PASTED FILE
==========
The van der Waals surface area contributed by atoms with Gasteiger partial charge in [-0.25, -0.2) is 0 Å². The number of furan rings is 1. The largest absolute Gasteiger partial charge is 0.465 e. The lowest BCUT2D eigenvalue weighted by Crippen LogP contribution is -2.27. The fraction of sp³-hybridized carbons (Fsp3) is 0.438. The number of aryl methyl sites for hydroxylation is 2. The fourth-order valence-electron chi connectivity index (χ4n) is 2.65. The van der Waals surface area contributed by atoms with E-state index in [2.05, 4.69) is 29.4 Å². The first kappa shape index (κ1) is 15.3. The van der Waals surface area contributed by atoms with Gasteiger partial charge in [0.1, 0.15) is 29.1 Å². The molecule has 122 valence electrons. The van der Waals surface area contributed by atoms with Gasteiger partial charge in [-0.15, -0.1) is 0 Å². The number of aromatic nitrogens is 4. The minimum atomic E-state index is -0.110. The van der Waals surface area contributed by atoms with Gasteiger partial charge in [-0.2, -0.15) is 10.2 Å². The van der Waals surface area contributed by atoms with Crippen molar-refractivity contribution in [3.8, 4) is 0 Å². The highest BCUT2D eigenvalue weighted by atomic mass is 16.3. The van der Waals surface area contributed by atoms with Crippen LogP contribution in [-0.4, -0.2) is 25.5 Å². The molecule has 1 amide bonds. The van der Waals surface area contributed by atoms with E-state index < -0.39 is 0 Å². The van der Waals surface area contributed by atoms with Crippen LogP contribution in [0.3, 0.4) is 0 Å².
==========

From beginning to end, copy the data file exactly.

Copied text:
The van der Waals surface area contributed by atoms with Gasteiger partial charge in [-0.25, -0.2) is 0 Å². The number of furan rings is 1. The largest absolute Gasteiger partial charge is 0.465 e. The lowest BCUT2D eigenvalue weighted by Crippen LogP contribution is -2.27. The fraction of sp³-hybridized carbons (Fsp3) is 0.438. The number of aryl methyl sites for hydroxylation is 2. The fourth-order valence-electron chi connectivity index (χ4n) is 2.65. The van der Waals surface area contributed by atoms with E-state index in [2.05, 4.69) is 29.4 Å². The first kappa shape index (κ1) is 15.3. The van der Waals surface area contributed by atoms with Gasteiger partial charge in [0.1, 0.15) is 29.1 Å². The molecule has 122 valence electrons. The van der Waals surface area contributed by atoms with Gasteiger partial charge in [-0.15, -0.1) is 0 Å². The number of aromatic nitrogens is 4. The minimum atomic E-state index is -0.110. The van der Waals surface area contributed by atoms with Gasteiger partial charge in [-0.2, -0.15) is 10.2 Å². The van der Waals surface area contributed by atoms with Crippen molar-refractivity contribution in [3.8, 4) is 0 Å². The highest BCUT2D eigenvalue weighted by atomic mass is 16.3. The van der Waals surface area contributed by atoms with Crippen LogP contribution in [-0.4, -0.2) is 25.5 Å². The molecule has 1 amide bonds. The van der Waals surface area contributed by atoms with E-state index < -0.39 is 0 Å². The van der Waals surface area contributed by atoms with Crippen LogP contribution in [0.3, 0.4) is 0 Å².